The recent focus on the unchecked corruption in the Sochi Olympics made me reflect on what Russia can teach us about the costs and benefits of politically-motivated corruption prosecution, discussed in Matthew’s February 18 post. Businesspeople with close ties to Putin won and abused lucrative Olympic contracts with no repercussions from the state. Ironically, opposition blogger Alexei Navalny, who publicly exposed the rampant corruption in Olympic construction projects, was the target of a fabricated corruption prosecution in July of last year, and placed under house arrest (allegedly for violating the terms of his earlier suspended sentence) just last week–perhaps not coincidentally, right after the conclusion of the Sochi Olympics.
Navalny’s prosecution is just one example of the fraught landscape of corruption prosecution in Russia. In a 2008 paper entitled “Law as Politics: The Russian Procuracy and its Investigative Committee,” Ethan Burger and Mary Holland provide excellent background on the politicization of the Russian Procuracy, as well as the vivid examples of the Procuracy’s politically motivated activities described in this post. The Russian experience demonstrates that the costs of targeted corruption prosecutions may be higher and the benefits much more elusive than Matthew suggests.
Matthew identifies deterrence as a potential benefit of politically motivated corruption prosecutions: “politicians may be deterred from engaging in corrupt activities if they fear exposure by a political rival.” However, such exposure may not deter corruption among Russian politicians for two reasons.
First, when politicians must engage in corruption in order to participate in the political system at all, targeted corruption prosecutions will deter dissent from the ruling regime, not corrupt practices. The Procuracy’s selective prosecution of regional and local officials illustrates this point. Corruption is a prerequisite to regional officeholding. In wealthy regions, prospective governors must make illicit payments to the national government in order to secure a presidential appointment to the governorship. Many candidates solicit funds from corporate “sponsors” for this purpose. In the late 2000s, the Procuracy prosecuted several uncooperative regional governors on corruption charges. Similar prosecutions occurred at the local level. The mayors of Vladivostok and Volgograd were targeted for prosecution, while Moscow Mayor Yuri Luzhkov was left untouched (until his dismissal by Medvedev in 2010). What sort of incentives did this targeted prosecution campaign create? Will prospective politicians choose to opt out of the political system altogether by abstaining from corrupt practices, or, as is more likely the case, will they abstain from disobeying the center once in power?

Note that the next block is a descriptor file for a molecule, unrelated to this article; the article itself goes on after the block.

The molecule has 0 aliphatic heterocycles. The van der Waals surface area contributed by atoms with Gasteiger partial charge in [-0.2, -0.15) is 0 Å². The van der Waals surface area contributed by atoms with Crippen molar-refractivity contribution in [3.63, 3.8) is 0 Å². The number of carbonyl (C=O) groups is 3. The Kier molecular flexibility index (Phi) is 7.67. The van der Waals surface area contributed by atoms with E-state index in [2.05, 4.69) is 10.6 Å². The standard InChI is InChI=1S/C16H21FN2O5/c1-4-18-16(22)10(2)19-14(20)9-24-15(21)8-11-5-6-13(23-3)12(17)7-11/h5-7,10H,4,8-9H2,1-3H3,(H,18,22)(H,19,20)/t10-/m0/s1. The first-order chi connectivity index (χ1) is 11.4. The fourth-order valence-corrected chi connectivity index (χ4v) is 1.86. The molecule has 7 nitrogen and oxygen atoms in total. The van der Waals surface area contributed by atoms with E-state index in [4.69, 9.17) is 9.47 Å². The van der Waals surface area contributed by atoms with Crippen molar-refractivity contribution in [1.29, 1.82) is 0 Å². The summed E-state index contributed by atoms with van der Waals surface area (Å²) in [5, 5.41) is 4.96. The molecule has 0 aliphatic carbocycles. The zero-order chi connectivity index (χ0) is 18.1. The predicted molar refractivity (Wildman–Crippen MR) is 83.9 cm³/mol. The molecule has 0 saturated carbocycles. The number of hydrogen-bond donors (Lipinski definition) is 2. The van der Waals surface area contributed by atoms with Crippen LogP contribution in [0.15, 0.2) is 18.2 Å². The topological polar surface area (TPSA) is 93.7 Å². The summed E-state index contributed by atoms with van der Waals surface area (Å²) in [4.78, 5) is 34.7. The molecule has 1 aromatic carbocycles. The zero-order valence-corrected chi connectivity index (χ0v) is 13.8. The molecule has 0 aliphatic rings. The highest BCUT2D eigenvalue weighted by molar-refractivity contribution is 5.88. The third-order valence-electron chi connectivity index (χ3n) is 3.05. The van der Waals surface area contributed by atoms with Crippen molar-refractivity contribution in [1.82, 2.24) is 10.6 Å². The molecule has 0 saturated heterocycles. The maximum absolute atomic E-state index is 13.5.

Second, the Procuracy often prosecutes politicians and businesspeople on vague, corruption-like charges by reclassifying previously sanctioned activity as illegal. Burger and Holland describe the “arbitrary criminaliz[ation]” of conventional interactions between businesses and the government. For example, the Procuracy rebranded a sanctioned private-public deal as a “criminal scheme to defraud the state of due money.” This sort of ex post criminalization is likely made possible by the shockingly vague anticorruption federal statutes, which give wide latitude to prosecutors. When the parameters of criminal activity are fluid, two problems arise. First, the distinction set up by Matthew between convictions of innocent parties and convictions of truly guilty defendants breaks down somewhat. Second, individuals cannot know ex ante what behavior will be classified as corruption and what behavior will not. Unclear expectations about punishment weaken deterrence in any context.
What about the costs of targeted corruption prosecution? I think the most important lesson to draw from the Olympics and the atmosphere of impunity among the Russian elite generally is that the costs of selective prosecution cannot be considered in isolation from the costs of its corollary: the selective failure to prosecute. For every corruption witch-hunt, there may be egregious and crippling corrupt acts that go unprosecuted. Burger and Holland detail stunningly involved efforts of the Procuracy to avoid the investigation and prosecution of those with close connections to the regime. The devastating consequences of state-sanctioned corruption cannot be ignored when engaging in a cost-benefit analysis of politically-motivated corruption prosecutions.